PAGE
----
Produced in 15th-century Nuremberg, Germany, the Codex Schürstab illustrates the effects of the stars on human beings, focusing particularly on the planets that are said to govern certain hours of the day. Their position, orbit, and arrangement in relation to one another as well as to the signs of the Zodiac characterize macroscopic connections that were thought to influence earthly matters.
The codex occupies an important place in ancient German collections as it is a unique and unsurpassed example of this book genre which, by its balanced decoration, conveys the harmony of the medieval view of the world.
A Wealth of Information On the Influence of the Stars
Copied by two scribes, the manuscript starts with genealogical tables regarding the Schürstab dynasty. They are followed by tables indicating the calculation of certain lunar and feast days, completed by a calendar containing the monthly rules. Thereafter follow the constellations in twelve exhaustive, charmingly illustrated chapters.
In the second portion, subjects range from wandering stars and predictions for the New Year to planets which rule the hours as well as descriptions of the upper spheres, and most importantly, a theory of the planets composed of various types of text.
The third part refers to the different temperaments, including a vivid description, which is illustrated by miniatures, of behavior and characteristics associated with the four humors that have been known since Antiquity and were still current in the Middle Ages (choleric, phlegmatic, sanguine or melancholic).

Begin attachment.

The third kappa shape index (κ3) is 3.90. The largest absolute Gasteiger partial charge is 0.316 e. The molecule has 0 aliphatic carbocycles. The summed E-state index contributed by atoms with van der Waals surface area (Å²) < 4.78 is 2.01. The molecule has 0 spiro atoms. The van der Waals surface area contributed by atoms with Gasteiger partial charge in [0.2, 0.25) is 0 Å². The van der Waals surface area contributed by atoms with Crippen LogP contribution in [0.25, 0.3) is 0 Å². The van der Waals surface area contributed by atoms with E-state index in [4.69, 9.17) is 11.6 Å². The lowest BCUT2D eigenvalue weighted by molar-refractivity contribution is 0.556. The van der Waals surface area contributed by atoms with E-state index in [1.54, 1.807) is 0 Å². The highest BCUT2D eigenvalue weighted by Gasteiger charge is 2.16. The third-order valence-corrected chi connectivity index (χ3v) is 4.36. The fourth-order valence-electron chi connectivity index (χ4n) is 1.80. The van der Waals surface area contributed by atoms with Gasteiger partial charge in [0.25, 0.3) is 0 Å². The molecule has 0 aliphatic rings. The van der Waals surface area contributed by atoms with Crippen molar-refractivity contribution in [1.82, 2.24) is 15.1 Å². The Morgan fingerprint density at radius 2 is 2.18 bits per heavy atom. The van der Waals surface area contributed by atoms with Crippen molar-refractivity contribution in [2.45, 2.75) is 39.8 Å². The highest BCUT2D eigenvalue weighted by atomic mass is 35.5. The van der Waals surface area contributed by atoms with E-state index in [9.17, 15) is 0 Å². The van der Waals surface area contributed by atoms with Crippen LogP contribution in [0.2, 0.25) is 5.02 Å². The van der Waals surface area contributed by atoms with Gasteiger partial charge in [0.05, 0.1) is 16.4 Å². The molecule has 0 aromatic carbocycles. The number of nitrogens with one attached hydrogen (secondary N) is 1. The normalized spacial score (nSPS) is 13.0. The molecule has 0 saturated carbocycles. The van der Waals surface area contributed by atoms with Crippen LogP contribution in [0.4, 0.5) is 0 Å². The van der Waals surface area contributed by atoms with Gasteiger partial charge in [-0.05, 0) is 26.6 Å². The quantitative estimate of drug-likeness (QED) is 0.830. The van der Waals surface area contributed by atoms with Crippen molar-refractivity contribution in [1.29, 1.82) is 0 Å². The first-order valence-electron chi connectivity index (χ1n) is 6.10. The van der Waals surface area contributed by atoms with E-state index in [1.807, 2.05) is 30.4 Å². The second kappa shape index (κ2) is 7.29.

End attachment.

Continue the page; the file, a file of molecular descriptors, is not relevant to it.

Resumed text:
One concluding range of subjects deals in particular with health rules, treating medical aspects such as bloodletting as well as steam baths and cupping, and last but not least air and air pollution.
The work then continues with psychological advice. It concludes with a number of recipes and tables for the calculation of feast days as well as for the determination of the planets governing certain hours.
Fifty-four Astounding Miniatures
The medieval vision of the world was a very closed and harmonic one, a feature which is also indicated in the open-mindedness of its various miniatures. The 54 miniatures betray an able artist's hand and are an example of state-of-the-art medieval book illumination.
These true gems of illumination were carried out using the most splendid pigments and shimmering gold leaf. Although relying on traditional motives, the artist used his personal style and variations for the decoration of the book.
The artist combined Gothic realism with ancient German truthfulness, while also referring to the serenity of late medieval bourgeoisie—thus appearing as a sharp and open-minded character with a great delight in observation for the medieval world around him.